A California-based company unveiled an autonomous "air taxi" on Tuesday in Christchurch, with an eye on revolutionising personal air travel within the next decade.
The company Kitty Hawk, which operates as Zephyr Airworks in New Zealand, showed off the self-piloted electric aircraft, which looks like a cross between an aeroplane and a drone.
"This aircraft represents the evolution of the transport ecosystem to one that responds to a global challenge around traffic and congestion, and is kinder to the planet," Christchurch's mayor Lianne Dalziel said in a statement.
"This is a fully electric aircraft that rises into the air like a helicopter, flies like a plane and then lands again like a helicopter," she explained.
The aircraft has been developed by Kitty Hawk, which is run by Sebastian Thrun, who previously led the development of Google's self-driving cars as director of Google X.
The combination of electric power, self-piloting software and vertical take-off pioneers a new way to fly.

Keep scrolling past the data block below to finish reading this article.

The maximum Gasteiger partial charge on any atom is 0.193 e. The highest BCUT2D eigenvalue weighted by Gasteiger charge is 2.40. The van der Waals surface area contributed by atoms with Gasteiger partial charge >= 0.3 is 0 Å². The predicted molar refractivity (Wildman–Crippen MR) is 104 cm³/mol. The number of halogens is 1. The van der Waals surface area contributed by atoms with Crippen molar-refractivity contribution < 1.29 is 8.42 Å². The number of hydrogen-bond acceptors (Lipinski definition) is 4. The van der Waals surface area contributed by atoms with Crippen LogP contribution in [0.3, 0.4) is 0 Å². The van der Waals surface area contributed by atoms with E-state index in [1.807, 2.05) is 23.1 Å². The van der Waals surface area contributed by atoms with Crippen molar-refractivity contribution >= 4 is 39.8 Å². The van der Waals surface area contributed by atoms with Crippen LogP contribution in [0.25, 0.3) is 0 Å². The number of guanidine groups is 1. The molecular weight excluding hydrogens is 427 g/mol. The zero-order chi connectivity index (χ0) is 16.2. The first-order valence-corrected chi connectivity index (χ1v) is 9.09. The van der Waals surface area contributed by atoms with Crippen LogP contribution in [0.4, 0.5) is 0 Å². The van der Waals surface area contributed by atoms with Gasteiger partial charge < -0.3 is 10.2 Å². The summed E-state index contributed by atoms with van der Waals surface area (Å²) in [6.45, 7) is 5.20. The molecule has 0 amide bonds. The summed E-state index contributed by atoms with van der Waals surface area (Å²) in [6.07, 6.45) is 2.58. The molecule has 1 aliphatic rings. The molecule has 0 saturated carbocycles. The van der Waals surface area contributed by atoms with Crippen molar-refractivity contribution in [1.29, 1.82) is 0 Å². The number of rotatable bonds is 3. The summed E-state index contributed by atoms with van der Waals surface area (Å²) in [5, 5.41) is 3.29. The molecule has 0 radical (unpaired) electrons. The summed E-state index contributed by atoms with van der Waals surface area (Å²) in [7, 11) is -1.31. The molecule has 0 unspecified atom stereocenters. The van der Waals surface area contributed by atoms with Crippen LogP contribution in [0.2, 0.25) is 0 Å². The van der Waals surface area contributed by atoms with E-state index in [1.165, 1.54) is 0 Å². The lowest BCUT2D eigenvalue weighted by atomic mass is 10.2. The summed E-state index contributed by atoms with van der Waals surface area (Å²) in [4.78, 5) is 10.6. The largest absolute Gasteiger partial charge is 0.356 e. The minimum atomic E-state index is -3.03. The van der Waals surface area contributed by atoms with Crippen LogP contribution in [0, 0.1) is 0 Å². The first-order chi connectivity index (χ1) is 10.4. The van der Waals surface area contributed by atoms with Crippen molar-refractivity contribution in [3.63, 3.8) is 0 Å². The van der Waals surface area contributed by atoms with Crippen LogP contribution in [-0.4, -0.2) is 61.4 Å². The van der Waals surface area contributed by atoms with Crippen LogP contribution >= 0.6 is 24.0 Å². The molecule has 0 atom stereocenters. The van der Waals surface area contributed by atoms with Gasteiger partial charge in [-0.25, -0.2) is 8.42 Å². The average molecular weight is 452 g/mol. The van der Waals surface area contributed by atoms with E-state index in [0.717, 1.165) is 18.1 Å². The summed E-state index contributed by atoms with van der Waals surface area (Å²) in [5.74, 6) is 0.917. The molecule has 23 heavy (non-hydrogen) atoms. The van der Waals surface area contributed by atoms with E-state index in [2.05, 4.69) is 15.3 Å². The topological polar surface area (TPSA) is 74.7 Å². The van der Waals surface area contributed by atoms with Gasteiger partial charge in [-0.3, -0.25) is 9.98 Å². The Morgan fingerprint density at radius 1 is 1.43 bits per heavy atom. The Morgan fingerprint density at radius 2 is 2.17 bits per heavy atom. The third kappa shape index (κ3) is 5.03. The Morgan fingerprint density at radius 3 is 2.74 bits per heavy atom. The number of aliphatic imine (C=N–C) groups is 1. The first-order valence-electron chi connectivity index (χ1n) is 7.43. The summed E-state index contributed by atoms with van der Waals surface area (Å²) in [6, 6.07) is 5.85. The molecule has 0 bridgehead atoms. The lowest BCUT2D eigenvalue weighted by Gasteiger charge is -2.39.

"Cora is the beginning of a journey towards everyday flight, where air travel will be woven into our daily lives," the creators said in a statement.
The company has secretly been testing their "flying cars" since October 2017 in the Canterbury region of New Zealand's South Island.
While Kitty Hawk isn't putting a timeframe around when Cora will be available for public flights, Zephyr Airworks boss Fred Reid told local media there was "a really good shot of doing this in the relatively short future" and was striving to have limited services
operating in New Zealand in the next three to six years.
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